Data on Antarctica’s ice sheets was collected by three satellites: the Gravity Field and Steady State Ocean Circulation Explorer (GOCE) and the twin probes Gravity Recovery and Climate Experiment (GRACE), which work in tandem to map fluctuations in Earth’s gravitational field. As GRACE’s probes orbit the planet, they slow down over regions of lighter mass (which exert less gravitational pull) and speed up over regions of higher mass (which exert greater gravitational pull).
By measuring the two probes distance in relation to each other and their varying speeds, scientists are able to build a map of the Earth’s shifting gravitational field.
Using these satellites, scientists have noticed a shift in the Antarctic region that has coincided with its steady loss of ice. Over a period of three years, most of this loss has been attributed to three glaciers: Pine Island, Thwaites and the Getz Ice Shelf. Between 2009 and 2012, these three glaciers lost 204 billion tons of ice per year.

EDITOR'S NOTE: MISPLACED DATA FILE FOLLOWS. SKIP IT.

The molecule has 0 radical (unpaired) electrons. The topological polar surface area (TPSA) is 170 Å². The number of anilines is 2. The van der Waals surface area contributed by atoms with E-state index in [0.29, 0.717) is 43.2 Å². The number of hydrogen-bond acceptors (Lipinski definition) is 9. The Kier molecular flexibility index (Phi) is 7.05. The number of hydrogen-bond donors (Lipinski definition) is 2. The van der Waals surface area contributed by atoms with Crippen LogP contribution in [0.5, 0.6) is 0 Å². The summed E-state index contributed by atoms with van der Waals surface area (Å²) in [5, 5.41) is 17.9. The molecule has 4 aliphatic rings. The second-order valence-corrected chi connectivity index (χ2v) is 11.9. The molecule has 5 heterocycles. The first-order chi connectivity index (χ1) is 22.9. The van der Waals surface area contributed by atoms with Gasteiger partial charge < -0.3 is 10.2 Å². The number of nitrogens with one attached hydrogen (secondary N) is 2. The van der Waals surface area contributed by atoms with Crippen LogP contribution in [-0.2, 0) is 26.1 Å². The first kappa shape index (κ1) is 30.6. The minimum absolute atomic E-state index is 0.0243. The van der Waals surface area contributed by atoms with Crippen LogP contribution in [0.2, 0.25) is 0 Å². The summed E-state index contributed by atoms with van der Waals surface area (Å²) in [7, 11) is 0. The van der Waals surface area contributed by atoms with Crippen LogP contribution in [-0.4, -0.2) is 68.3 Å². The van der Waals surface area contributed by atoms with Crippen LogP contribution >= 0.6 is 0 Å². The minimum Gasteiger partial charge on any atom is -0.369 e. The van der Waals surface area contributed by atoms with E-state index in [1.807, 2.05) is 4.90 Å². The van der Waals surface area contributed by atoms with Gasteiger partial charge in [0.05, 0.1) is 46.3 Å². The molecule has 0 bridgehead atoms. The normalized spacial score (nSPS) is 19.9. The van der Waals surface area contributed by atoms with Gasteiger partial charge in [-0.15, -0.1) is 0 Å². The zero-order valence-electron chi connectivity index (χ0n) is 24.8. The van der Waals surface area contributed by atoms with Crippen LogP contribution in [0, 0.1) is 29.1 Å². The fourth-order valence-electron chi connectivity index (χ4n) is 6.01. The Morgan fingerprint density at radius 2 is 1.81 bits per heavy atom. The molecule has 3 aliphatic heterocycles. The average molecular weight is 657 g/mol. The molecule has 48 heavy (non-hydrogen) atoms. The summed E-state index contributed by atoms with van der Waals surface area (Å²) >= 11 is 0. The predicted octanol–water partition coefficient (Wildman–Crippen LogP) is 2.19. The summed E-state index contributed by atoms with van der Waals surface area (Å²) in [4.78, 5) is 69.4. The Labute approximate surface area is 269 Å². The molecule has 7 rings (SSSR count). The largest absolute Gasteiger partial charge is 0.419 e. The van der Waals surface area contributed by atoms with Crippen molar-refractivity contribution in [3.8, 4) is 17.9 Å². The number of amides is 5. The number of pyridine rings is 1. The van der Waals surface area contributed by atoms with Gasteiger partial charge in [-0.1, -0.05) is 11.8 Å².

This report, published in the journal Geophysical Research Letters, dovetails with recent data collected by the CryoSat and ICESat satellites that shows yearly thinning and melting from both Greenland and Antarctic ice sheets at an “unprecedented rate.”
“Since 2009, the volume loss in Greenland has increased by a factor of about two, and the West Antarctic ice sheet by a factor of three,” said Angelika Humbert, who worked on the European Space Agency’s CryoSat mission.
Warmer ocean waters have already placed West Antarctica’s glaciers in a state of “irreversible retreat,” according to NASA. Researchers estimate that if greenhouse gas emissions continue to rise, heightened atmospheric temperatures will warm both air and sea and lead to greater Antarctic melt, potentially raising global ocean levels by up to 14.6 inches.